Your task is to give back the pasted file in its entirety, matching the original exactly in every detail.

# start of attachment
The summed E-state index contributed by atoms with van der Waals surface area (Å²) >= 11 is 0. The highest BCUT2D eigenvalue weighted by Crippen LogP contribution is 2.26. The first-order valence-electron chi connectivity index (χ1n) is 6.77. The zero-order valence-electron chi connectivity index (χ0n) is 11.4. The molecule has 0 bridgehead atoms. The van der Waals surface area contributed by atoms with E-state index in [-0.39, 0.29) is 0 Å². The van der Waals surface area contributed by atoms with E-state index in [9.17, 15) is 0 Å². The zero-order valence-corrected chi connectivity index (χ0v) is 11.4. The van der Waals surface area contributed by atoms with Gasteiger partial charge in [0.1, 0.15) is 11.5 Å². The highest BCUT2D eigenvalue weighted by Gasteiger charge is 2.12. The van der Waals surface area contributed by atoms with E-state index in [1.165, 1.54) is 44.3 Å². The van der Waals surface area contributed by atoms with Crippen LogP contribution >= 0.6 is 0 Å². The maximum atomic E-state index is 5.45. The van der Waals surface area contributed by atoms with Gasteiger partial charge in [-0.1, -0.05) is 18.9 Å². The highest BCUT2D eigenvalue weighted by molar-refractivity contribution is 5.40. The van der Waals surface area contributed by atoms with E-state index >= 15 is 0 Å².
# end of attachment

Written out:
The summed E-state index contributed by atoms with van der Waals surface area (Å²) >= 11 is 0. The highest BCUT2D eigenvalue weighted by Crippen LogP contribution is 2.26. The first-order valence-electron chi connectivity index (χ1n) is 6.77. The zero-order valence-electron chi connectivity index (χ0n) is 11.4. The molecule has 0 bridgehead atoms. The van der Waals surface area contributed by atoms with E-state index in [-0.39, 0.29) is 0 Å². The van der Waals surface area contributed by atoms with E-state index in [9.17, 15) is 0 Å². The zero-order valence-corrected chi connectivity index (χ0v) is 11.4. The van der Waals surface area contributed by atoms with Gasteiger partial charge in [0.1, 0.15) is 11.5 Å². The highest BCUT2D eigenvalue weighted by Gasteiger charge is 2.12. The van der Waals surface area contributed by atoms with E-state index in [1.165, 1.54) is 44.3 Å². The van der Waals surface area contributed by atoms with Crippen LogP contribution >= 0.6 is 0 Å². The maximum atomic E-state index is 5.45. The van der Waals surface area contributed by atoms with Gasteiger partial charge in [-0.1, -0.05) is 18.9 Å². The highest BCUT2D eigenvalue weighted by molar-refractivity contribution is 5.40. The van der Waals surface area contributed by atoms with E-state index >= 15 is 0 Å².